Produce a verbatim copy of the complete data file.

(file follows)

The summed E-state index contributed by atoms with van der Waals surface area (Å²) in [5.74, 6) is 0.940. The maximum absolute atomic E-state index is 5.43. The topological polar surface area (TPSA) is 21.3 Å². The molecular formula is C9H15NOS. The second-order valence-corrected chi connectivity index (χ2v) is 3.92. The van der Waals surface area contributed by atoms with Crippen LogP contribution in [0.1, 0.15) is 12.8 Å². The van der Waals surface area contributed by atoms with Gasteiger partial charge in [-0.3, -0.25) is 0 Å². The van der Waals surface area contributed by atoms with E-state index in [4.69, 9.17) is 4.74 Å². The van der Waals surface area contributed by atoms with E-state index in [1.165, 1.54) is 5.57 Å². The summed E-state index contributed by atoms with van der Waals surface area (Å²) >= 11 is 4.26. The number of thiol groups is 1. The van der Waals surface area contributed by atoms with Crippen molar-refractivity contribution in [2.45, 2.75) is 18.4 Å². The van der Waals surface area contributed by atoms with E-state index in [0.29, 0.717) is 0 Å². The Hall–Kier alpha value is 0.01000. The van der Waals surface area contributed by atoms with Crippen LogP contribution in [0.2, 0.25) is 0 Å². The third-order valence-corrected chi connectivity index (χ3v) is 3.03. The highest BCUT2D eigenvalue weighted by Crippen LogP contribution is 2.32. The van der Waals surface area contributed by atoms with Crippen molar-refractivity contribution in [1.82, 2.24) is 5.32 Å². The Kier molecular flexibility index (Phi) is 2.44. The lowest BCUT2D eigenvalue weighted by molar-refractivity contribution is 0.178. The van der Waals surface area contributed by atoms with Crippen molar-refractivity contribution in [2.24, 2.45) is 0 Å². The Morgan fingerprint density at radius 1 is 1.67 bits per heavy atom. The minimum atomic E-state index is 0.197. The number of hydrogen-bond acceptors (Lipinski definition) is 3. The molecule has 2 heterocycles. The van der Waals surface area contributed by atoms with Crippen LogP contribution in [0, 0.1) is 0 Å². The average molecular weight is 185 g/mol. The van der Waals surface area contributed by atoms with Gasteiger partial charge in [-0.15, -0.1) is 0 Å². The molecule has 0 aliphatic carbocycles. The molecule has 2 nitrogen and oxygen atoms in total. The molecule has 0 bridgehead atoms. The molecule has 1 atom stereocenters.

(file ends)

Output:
The summed E-state index contributed by atoms with van der Waals surface area (Å²) in [5.74, 6) is 0.940. The maximum absolute atomic E-state index is 5.43. The topological polar surface area (TPSA) is 21.3 Å². The molecular formula is C9H15NOS. The second-order valence-corrected chi connectivity index (χ2v) is 3.92. The van der Waals surface area contributed by atoms with Crippen LogP contribution in [0.1, 0.15) is 12.8 Å². The van der Waals surface area contributed by atoms with Gasteiger partial charge in [-0.3, -0.25) is 0 Å². The van der Waals surface area contributed by atoms with E-state index in [4.69, 9.17) is 4.74 Å². The van der Waals surface area contributed by atoms with E-state index in [1.165, 1.54) is 5.57 Å². The summed E-state index contributed by atoms with van der Waals surface area (Å²) >= 11 is 4.26. The number of thiol groups is 1. The van der Waals surface area contributed by atoms with Crippen molar-refractivity contribution in [2.45, 2.75) is 18.4 Å². The van der Waals surface area contributed by atoms with E-state index in [0.29, 0.717) is 0 Å². The Hall–Kier alpha value is 0.01000. The van der Waals surface area contributed by atoms with Crippen LogP contribution in [0.2, 0.25) is 0 Å². The third-order valence-corrected chi connectivity index (χ3v) is 3.03. The highest BCUT2D eigenvalue weighted by Crippen LogP contribution is 2.32. The van der Waals surface area contributed by atoms with Crippen molar-refractivity contribution in [1.82, 2.24) is 5.32 Å². The Kier molecular flexibility index (Phi) is 2.44. The lowest BCUT2D eigenvalue weighted by molar-refractivity contribution is 0.178. The van der Waals surface area contributed by atoms with Crippen molar-refractivity contribution in [2.24, 2.45) is 0 Å². The Morgan fingerprint density at radius 1 is 1.67 bits per heavy atom. The minimum atomic E-state index is 0.197. The number of hydrogen-bond acceptors (Lipinski definition) is 3. The molecule has 2 heterocycles. The van der Waals surface area contributed by atoms with Crippen LogP contribution in [0, 0.1) is 0 Å². The average molecular weight is 185 g/mol. The van der Waals surface area contributed by atoms with Gasteiger partial charge in [-0.15, -0.1) is 0 Å². The molecule has 0 aliphatic carbocycles. The molecule has 2 nitrogen and oxygen atoms in total. The molecule has 0 bridgehead atoms. The molecule has 1 atom stereocenters.